Short Meditations on the Psalms,
Chiefly in their Prophetic Character.
J. G. Bellett.
“All things must be fulfilled which were written in the law of Moses, and in the prophets, and in the psalms, concerning Me.” — Luke 24: 44.
“David speaketh concerning Him.” — Acts 2: 25.
This is a commentary on Psalms by Bellett (Brethren).
The Book of Psalms is a collection of Meditations, Prayers, and Praises, uttered by various persons under various circumstances; all, surely, under the moving of the Holy Ghost. It bears this title, “The Book of Psalms,” by inspired authority. (Acts 1: 20)
The Psalms themselves are either commemorative or prophetic, or expressive of the present passage of the soul. They have all the variety of confession, supplication, and praise; of doctrine, history, and prophecy.
The Lord Jesus is seen and heard in them, either personally or mystically. Among them there are some to which we can attach a time and place in the history of the Lord, reading them, therefore, as the utterances of His heart under some given occasion. Such, for instance, is Psalm 22. But there are others to which you cannot so distinctly attach such specific character; they are meditations or experiences more free and undefined.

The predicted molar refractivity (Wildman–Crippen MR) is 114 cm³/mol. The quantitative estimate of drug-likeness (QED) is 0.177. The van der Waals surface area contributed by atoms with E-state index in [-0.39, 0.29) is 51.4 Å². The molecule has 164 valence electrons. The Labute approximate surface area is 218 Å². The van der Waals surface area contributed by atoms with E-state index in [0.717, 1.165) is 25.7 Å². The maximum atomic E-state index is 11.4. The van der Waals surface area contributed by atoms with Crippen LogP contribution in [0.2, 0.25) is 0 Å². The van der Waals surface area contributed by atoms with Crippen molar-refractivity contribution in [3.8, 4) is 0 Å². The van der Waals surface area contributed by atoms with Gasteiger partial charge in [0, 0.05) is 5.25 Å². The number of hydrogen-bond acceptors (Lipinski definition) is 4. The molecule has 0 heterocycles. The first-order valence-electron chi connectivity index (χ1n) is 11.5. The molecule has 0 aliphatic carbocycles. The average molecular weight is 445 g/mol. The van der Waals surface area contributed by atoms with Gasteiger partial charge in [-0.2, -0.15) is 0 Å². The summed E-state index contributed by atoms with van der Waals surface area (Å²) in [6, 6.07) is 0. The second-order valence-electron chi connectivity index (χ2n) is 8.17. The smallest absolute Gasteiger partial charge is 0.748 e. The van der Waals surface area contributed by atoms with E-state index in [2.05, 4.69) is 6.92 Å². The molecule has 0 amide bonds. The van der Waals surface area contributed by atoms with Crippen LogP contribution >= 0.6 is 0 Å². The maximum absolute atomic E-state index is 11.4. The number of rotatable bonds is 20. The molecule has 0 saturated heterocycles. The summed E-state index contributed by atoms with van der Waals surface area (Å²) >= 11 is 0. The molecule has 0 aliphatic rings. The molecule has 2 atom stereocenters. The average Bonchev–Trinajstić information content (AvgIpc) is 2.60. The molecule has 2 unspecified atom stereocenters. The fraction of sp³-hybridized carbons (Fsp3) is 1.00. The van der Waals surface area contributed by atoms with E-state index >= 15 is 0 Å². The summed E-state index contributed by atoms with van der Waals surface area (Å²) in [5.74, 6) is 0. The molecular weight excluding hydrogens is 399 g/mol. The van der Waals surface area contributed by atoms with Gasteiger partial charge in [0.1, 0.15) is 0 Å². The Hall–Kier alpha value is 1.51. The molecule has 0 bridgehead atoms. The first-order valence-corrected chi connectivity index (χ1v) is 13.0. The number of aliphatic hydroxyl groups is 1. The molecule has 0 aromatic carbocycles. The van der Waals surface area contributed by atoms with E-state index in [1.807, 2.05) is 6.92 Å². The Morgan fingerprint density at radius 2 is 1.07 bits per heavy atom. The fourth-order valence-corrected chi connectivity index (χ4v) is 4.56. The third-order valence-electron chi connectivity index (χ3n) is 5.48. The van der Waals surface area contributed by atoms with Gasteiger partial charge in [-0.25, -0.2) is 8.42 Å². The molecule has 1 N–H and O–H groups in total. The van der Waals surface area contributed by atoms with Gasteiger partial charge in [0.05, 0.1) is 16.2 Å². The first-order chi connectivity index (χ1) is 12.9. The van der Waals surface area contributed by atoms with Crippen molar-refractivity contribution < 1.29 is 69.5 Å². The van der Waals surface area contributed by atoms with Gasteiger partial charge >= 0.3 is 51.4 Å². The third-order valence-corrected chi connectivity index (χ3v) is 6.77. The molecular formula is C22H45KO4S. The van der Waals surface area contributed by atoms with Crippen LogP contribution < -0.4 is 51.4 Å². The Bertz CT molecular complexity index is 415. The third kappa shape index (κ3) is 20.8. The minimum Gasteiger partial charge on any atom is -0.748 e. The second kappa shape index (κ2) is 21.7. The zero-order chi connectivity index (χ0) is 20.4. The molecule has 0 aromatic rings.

And this is just what is known in the communion of the saints with God. At times it will be suggested by circumstances, at other times it will be more free and desultory, resulting, not from present conditions, but from general knowledge of God and of His ways abroad, or of His dealings with themselves.
The life of the Lord Jesus was one of constant unbroken communion. His spirit or heart was the altar on which the fire was ever burning. (See Lev. 6) And thus, if no peculiar circumstance directed or formed His fellowship with God, yet His soul was in the sanctuary; still the fire was alive from its own necessary virtue.
The solitariness of our Lord in worship is much to be observed. As it is said of Him, He got up before day, or went out into a solitary place, to pray, that He might be marked as alone in prayer. So it is said, He withdrew Himself and prayed; He continued all night in prayer; He was alone praying. Nor is He once seen in prayer even with His disciples, though He owned their praying, both teaching them and encouraging them to pray.
Why, then, was this? If He taught and encouraged them to pray, and also prayed Himself, why did He not join them in prayer?